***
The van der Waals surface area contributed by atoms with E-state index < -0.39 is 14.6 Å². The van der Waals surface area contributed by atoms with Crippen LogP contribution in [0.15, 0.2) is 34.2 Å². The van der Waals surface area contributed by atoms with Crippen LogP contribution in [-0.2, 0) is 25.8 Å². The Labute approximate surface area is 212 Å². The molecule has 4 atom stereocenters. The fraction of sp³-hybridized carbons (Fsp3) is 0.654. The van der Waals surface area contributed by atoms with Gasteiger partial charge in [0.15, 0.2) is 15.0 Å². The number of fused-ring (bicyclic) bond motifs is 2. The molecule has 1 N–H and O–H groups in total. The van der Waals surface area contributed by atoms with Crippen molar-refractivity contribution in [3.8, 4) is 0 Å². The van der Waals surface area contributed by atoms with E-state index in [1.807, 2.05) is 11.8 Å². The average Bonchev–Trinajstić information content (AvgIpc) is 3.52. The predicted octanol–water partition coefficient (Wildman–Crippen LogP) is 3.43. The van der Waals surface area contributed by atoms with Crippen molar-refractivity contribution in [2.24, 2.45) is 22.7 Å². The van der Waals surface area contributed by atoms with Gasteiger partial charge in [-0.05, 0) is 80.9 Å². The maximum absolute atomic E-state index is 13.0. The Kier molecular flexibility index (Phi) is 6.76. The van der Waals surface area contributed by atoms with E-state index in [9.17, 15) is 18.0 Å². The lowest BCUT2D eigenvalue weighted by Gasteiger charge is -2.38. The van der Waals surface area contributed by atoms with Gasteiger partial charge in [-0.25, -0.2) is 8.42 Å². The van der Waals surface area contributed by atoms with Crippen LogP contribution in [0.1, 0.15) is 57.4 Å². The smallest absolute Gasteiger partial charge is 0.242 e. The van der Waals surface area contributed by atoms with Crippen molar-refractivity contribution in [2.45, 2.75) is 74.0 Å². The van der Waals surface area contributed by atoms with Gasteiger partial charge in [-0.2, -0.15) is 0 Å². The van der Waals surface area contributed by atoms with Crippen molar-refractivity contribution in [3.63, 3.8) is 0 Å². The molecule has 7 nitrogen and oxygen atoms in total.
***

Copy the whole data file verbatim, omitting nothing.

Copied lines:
The van der Waals surface area contributed by atoms with E-state index < -0.39 is 14.6 Å². The van der Waals surface area contributed by atoms with Crippen LogP contribution in [0.15, 0.2) is 34.2 Å². The van der Waals surface area contributed by atoms with Crippen LogP contribution in [-0.2, 0) is 25.8 Å². The Labute approximate surface area is 212 Å². The molecule has 4 atom stereocenters. The fraction of sp³-hybridized carbons (Fsp3) is 0.654. The van der Waals surface area contributed by atoms with Gasteiger partial charge in [0.15, 0.2) is 15.0 Å². The number of fused-ring (bicyclic) bond motifs is 2. The molecule has 1 N–H and O–H groups in total. The van der Waals surface area contributed by atoms with Crippen molar-refractivity contribution in [3.8, 4) is 0 Å². The van der Waals surface area contributed by atoms with E-state index in [1.807, 2.05) is 11.8 Å². The average Bonchev–Trinajstić information content (AvgIpc) is 3.52. The predicted octanol–water partition coefficient (Wildman–Crippen LogP) is 3.43. The van der Waals surface area contributed by atoms with Crippen molar-refractivity contribution in [2.24, 2.45) is 22.7 Å². The van der Waals surface area contributed by atoms with Gasteiger partial charge in [-0.05, 0) is 80.9 Å². The maximum absolute atomic E-state index is 13.0. The Kier molecular flexibility index (Phi) is 6.76. The van der Waals surface area contributed by atoms with E-state index in [9.17, 15) is 18.0 Å². The lowest BCUT2D eigenvalue weighted by Gasteiger charge is -2.38. The van der Waals surface area contributed by atoms with Gasteiger partial charge in [-0.25, -0.2) is 8.42 Å². The van der Waals surface area contributed by atoms with Crippen LogP contribution in [0.1, 0.15) is 57.4 Å². The smallest absolute Gasteiger partial charge is 0.242 e. The van der Waals surface area contributed by atoms with Crippen molar-refractivity contribution in [2.45, 2.75) is 74.0 Å². The van der Waals surface area contributed by atoms with Gasteiger partial charge in [-0.2, -0.15) is 0 Å². The van der Waals surface area contributed by atoms with Crippen molar-refractivity contribution in [3.63, 3.8) is 0 Å². The molecule has 7 nitrogen and oxygen atoms in total.